Sullivan Fox hated light wash wood. The way the sun hit it made him feel sick, so of course, the house he sat in now was completely furnished in it. The living room table was, so he let his coffee cup stain it without feeling any regret. There was an alternative, but that included leaving the room and rummaging around to find the coasters in one of the opened but further untouched boxes that were still sitting in the hall, and that was far below the last bullet point on his list of priorities. The blinds were up, and the sun was almost unpleasantly bright, on the verge of synthetic, and the need to squint his eyes every time he looked in the wrong direction was disrupting his Zen. Finding himself here had not been entirely his choice, but it was the best he could do with such a short amount of time. He had brought the house for two reasons only,
It was off the main street and hidden behind a collection of other houses, meaning no street noise and no people knocking at his door trying to sell him girl guide biscuits or authentic Chinese massages.
It had enough room for him to store all his boxes before he got tired of this house and and moved again.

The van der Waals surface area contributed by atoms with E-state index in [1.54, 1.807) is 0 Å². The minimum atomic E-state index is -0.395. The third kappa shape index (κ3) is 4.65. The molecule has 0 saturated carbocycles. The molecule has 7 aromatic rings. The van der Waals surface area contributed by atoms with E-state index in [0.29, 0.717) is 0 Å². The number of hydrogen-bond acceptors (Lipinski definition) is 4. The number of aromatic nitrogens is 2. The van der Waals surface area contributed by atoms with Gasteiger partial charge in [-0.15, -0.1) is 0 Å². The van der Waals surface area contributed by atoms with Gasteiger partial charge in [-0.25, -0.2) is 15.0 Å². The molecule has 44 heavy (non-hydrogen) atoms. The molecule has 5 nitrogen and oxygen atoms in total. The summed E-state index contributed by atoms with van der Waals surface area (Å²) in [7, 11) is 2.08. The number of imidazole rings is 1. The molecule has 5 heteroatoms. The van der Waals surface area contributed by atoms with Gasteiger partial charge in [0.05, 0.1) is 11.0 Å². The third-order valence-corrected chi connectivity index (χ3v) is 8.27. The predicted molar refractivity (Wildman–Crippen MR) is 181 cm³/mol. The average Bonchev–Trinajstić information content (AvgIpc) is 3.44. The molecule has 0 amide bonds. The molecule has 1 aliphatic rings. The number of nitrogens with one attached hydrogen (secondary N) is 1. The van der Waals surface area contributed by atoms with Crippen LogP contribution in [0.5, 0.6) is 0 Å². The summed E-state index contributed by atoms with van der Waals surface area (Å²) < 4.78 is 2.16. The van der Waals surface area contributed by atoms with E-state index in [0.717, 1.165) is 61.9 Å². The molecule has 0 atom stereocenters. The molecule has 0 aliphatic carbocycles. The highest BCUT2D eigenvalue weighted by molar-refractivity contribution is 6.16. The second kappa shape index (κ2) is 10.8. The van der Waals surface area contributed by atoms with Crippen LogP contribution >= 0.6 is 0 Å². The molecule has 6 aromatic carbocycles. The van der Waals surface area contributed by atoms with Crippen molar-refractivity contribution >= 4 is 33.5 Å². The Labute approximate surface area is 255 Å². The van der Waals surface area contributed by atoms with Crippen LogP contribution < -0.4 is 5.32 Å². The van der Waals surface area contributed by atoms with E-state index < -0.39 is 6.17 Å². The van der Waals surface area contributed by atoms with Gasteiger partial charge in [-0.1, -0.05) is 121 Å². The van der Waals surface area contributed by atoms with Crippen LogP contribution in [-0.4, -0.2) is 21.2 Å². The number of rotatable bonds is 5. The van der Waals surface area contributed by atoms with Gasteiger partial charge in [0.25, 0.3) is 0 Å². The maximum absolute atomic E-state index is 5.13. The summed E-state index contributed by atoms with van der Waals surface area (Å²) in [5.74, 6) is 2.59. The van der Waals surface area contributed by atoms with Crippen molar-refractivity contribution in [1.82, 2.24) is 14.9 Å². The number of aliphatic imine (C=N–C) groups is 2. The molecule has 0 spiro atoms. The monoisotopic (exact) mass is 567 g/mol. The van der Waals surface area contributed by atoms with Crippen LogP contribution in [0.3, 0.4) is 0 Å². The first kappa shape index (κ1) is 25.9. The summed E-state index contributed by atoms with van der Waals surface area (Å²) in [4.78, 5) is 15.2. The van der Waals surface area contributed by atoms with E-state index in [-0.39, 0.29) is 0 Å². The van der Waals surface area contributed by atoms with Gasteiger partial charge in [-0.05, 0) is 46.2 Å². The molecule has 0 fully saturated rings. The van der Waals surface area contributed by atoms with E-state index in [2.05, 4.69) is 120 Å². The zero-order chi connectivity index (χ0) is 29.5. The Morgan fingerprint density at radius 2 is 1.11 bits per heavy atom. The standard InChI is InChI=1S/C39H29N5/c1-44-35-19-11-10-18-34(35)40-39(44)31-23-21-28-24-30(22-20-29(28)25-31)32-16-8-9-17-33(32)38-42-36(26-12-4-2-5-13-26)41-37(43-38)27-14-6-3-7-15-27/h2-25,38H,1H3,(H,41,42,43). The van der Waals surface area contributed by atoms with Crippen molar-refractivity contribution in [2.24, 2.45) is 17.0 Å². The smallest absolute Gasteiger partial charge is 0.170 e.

That was it; and now he was beginning to wonder whether the extensive amount of closet space was worth the pale wood and sickeningly large amount of natural light, so fierce he was convinced that he was getting a sunburn just sitting here. His last house had been ten times easier to work in, and had functioning curtains, but his neighbour kept on dropping off lasagne at his front door every Thursday. The next owner of that house would have fun cleaning out the freezer where he had stockpiled the whole lot of it for three months. After all, he dedicated his life to only one thing, his work, and anything else could wait until he was ready for it. He doubted that it would be any time soon. It was a tiring process becoming the person that he was now, unbecoming was harder than it seemed, and detaching yourself was even harder. At least now the phone calls had stopped, but one thing that was beyond his control was human nature, and that was to nurture. Nobody seemed to care whether or not they needed it. Helping people seems to make them feel good about themselves, and in their eyes he was a man who needed all the help he could get. Sadly all this got him was two dozen styrofoam trays of lasagne and a rather remarkable collection of not so kind titles. Mr Fox, the neighbourhood hermit. The villain in every sitcom ever made. The mysterious yet desirable man who emerges only to seduce shop assistants and collect his laundry every Sunday morning. He couldn’t bring himself to care. Not about the titles, not about anything; he cared about the words. The one thing that he was unconditionally in control of. The whole world was already at the mercy of words, so what was there left to be? He really did hate this house, it was making him ramble. Probably something to do with the light wash induced nausea he was feeling; so bad he almost considered going out to buy some wood stain just to save himself from the creative intervention. Almost.